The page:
Senecas' role in casinos expanded - Tuesday 12th of April 2005

Making good on a campaign promise to increase the Seneca Nation's control over its casinos and impress the bond market, Seneca President Barry E. Snyder Sr. said he will now serve as full-time chairman of the Seneca Gaming Corp.

His expanded role is among several changes enacted by the Tribal Council, which modified the gambling corporation's charter so that all major decisions regarding the tribe's two casinos now rest with the elected councillors, officials said Saturday.

Snyder's new duties are also intended as a signal to the bond market. "The nation may go back to the bond market for additional funds to build a casino or hospital or schools, and we want to be able to prove the nation has been accountable," Snyder said.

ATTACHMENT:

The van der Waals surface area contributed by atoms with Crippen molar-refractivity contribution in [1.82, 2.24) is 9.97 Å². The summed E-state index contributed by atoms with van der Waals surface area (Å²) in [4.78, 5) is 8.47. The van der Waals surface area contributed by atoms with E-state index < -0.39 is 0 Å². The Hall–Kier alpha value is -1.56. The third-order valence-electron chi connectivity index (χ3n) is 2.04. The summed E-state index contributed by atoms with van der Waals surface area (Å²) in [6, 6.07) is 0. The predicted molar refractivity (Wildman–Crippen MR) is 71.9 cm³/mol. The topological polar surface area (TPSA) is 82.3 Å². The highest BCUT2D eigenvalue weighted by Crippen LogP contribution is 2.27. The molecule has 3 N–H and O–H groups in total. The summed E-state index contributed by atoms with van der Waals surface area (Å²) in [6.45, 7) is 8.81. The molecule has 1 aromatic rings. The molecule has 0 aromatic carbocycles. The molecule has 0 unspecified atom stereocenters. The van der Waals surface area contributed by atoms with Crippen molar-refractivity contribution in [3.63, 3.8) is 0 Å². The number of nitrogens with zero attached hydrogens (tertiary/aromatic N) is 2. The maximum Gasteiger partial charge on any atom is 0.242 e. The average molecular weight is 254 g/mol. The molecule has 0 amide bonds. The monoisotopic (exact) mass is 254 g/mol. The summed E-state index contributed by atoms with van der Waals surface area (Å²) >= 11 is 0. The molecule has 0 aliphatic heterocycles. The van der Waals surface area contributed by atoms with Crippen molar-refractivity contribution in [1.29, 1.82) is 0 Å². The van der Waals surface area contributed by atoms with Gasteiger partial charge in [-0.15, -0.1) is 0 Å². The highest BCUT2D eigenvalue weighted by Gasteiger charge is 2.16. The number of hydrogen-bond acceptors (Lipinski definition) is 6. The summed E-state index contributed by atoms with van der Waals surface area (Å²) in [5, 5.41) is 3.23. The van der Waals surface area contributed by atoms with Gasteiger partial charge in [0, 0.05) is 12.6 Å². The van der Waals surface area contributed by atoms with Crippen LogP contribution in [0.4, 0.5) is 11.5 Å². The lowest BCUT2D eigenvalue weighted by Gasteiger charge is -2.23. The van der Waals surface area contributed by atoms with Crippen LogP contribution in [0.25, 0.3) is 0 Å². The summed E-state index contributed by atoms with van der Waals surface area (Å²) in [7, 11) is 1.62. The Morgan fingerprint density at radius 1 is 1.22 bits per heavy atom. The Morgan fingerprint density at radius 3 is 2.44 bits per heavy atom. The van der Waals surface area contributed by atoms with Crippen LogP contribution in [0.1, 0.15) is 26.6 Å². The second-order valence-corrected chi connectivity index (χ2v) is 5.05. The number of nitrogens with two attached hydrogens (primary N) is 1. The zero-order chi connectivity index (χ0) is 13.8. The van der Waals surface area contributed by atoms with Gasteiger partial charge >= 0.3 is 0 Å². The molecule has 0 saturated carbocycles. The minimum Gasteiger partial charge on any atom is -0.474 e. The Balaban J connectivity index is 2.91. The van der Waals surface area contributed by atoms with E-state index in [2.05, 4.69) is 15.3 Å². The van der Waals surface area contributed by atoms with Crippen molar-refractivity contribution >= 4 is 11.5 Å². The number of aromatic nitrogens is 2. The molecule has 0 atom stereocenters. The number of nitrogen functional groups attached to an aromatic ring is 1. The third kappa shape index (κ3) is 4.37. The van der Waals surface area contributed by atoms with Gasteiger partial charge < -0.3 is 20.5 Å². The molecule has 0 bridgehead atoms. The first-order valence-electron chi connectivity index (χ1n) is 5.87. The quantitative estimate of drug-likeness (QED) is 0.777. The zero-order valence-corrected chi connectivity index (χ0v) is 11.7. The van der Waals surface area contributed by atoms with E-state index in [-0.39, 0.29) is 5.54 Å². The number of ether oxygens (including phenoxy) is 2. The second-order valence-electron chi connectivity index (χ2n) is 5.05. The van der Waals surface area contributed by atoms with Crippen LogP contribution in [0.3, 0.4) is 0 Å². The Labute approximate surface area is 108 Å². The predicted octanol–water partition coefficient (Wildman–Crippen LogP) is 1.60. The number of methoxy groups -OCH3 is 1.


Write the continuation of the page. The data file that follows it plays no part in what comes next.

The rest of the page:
Last year, the Seneca Nation raised $300 million through the sale of bonds to build a 26-story hotel and spa at its Niagara Falls casino and construct its Salamanca casino. The tribe is also expected to build a third casino in Erie County.

In addition, Mickey Brown, chief executive officer of the gaming corporation, will soon resign, Snyder said.

Snyder, who resigned last week as chief executive officer of the nation - directing the tribe's day-to-day business operations - will receive an annual salary of $100,000 as gaming corporation chairman.

Other directors on the gaming corporation's board who are not employed by the Seneca Nation will be paid $40,000 annually, according to action taken by the Tribal Council.

In the past, the gaming corporation's board of directors and its chairman received $500 per meeting, nation officials said.

Replacing Snyder as the nation's chief executive office is Tribal Councillor Richard Nephew, who serves as Snyder's chief of staff.

The Tribal Council approved Nephew's new appointment.

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